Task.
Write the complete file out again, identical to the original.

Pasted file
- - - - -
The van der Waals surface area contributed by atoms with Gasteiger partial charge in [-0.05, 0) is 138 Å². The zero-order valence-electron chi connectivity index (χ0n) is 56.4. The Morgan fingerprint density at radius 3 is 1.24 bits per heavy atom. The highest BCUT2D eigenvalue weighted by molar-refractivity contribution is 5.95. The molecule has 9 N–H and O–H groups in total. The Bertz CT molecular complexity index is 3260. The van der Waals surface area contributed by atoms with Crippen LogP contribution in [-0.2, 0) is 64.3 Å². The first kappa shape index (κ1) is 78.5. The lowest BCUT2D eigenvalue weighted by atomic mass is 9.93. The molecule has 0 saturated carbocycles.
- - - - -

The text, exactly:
The van der Waals surface area contributed by atoms with Gasteiger partial charge in [-0.05, 0) is 138 Å². The zero-order valence-electron chi connectivity index (χ0n) is 56.4. The Morgan fingerprint density at radius 3 is 1.24 bits per heavy atom. The highest BCUT2D eigenvalue weighted by molar-refractivity contribution is 5.95. The molecule has 9 N–H and O–H groups in total. The Bertz CT molecular complexity index is 3260. The van der Waals surface area contributed by atoms with Crippen LogP contribution in [-0.2, 0) is 64.3 Å². The first kappa shape index (κ1) is 78.5. The lowest BCUT2D eigenvalue weighted by atomic mass is 9.93. The molecule has 0 saturated carbocycles.